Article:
Which way should wood floors run in bedroom?
Dear Gals & Guys
We are facing the challenge of whether to make the floor run north/south (toenail) or east/west (butt joint). This is a dream home, so it’s important that we get this right. We would appreciate your input on factors such as wood movement, appearance, ease of tiling over later, etc. If you have installed a floating floor somewhere other than over an existing subfloor and tiled directly to the floating floor without using OSB underlayment, please let us know! Thank you. –Jeff from Colorado
ANSWER: Hi, Jeff. Which way should I join my boards? What do you mean by “butt joint” and “toenail?” Answer: Butt joints are the location of the joints on a wood floor by nailing the two boards end-to-end. The opposite method is toenailing, where you cut a tongue on one edge of each board and fit those tongues into grooves on the edges of adjacent boards. There’s nothing wrong with either approach, but there are some advantages to butt joining that you should consider.
The most important thing to remember is that hardwood floors expand and contract across the grain faster than they do with it. This means that your north/south running floor in Colorado will see more movement than an east/west running one would have. But how much more? And what difference does it make?
Bruce White of World Flooring Inc. in Fort Collins, Colorado, has installed numerous floors that run east and west. In our conversation with him, he said the difference is not measurable by any scientific means short of precise equipment that measures movement to within a thousandth of an inch over thousands of square feet. “It’s less than 1/64”, he guesses, “maybe as high as three-eighths.” When we asked whether people ever complain about unevenness due to this difference, he laughed and said no one ever makes even a passing mention. (When running north/south, though, I have heard more complaints.) Depending on your location, the severity and direction of seasonal movement across the grain–hotter, drier areas will see the most movement. That means that the butted joints may have a little bit of play, which is no problem at all–the flow can be taken up on the flooring, and there’s plenty of room for expansion at the boards.
It’s usually a good idea to butt your top plates to each other with a half-inch shim behind them (measured from front face to front face), or even two pieces of 1/2″ x 2″ lumber scabbed together so that you don’t cut into your subflooring when you screw down your underlayment. This extra thickness helps reduce squeaks and minor gaps that could develop over time between the top plate and subflooring.
But what about aesthetics? Does it matter which way your boards run, north/south or east/west? Should you butt them together or toenail them? First off, I think it is important that when the joints are visible at all, because of a thin seam where two boards join (which they do more often than not), then it doesn’t matter which direction you go. But if there’s an existing floor and a new board will have a continuous joint with its neighbor above and below, then it might look better to move those joints in the same direction–in this case, you would toenail the boards in a north/south direction.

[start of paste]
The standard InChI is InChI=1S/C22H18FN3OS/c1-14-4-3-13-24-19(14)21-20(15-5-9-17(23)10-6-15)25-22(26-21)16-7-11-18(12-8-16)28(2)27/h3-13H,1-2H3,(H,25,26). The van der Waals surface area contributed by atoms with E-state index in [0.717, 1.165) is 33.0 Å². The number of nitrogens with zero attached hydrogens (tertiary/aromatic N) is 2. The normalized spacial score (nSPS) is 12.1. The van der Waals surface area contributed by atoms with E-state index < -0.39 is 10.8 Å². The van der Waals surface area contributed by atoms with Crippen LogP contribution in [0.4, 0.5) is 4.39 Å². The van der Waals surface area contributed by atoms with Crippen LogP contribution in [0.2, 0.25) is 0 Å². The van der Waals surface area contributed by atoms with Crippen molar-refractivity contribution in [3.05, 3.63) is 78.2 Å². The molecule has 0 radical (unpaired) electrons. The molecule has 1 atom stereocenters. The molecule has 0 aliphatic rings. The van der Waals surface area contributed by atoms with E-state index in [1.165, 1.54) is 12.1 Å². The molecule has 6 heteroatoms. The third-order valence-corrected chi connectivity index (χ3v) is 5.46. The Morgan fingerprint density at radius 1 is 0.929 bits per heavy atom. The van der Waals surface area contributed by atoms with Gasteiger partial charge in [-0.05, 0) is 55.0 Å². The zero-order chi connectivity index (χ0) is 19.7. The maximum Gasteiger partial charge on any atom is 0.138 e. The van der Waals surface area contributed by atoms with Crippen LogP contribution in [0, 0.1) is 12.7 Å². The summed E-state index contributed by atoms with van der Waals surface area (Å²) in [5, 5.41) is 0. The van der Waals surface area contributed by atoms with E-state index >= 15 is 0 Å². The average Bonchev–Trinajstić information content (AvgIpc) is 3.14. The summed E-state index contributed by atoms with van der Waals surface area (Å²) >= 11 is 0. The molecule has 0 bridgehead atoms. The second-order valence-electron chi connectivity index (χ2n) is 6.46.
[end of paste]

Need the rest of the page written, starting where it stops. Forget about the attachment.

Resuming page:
Toe nailing will look better if there’s a noticeable color difference between your baseboard and skirt board or different flooring on either side of the seam. Butt joints have less color variation between them, especially at the butt ends where both pieces come to a sharp edge–without any rounding, there is almost no visual transition, and it looks like a straight cut. This is not necessarily bad when considering aesthetics. It all depends on the look you’re trying to achieve–if you want something that blends well with your walls and windows, then butt joining it is best; if you’d rather emphasize that those panels are individual boards (or even highlight them as such), then toenailing in the same direction is a better option.
When installing your floors, it’s best to nail or screw through the tongue into the groove on all four sides of every board you install. Suppose you don’t nail them down tight from underneath. In that case, they might come loose due to seasonal movements caused by expansion and contraction across the grain and by movement parallel with the grain (and sometimes even perpendicular). You want to have those boards held fast so that they don’t move around or pop up over time. Moisture will also be able to wick up through these joints if they are not sealed completely. Even though some people think hardwood floors need to breathe, this isn’t true–it’s humidifiers we want to keep dry, but not the floor itself.
So which way you run your boards is more a matter of aesthetics than anything else, and whether or not your walls are straight should have nothing to do with it. But regardless of directionality, be sure that you nail them down well from underneath! After all, we live in the age of Swedish death metal; floors should quake when you walk on them–not so much that they shake apart or anything like that (please don’t do this), just subtly enough to remind us how great music really is. Hardwood floors needn’t whisper–let ’em scream!
Good luck with your floor and your dream house!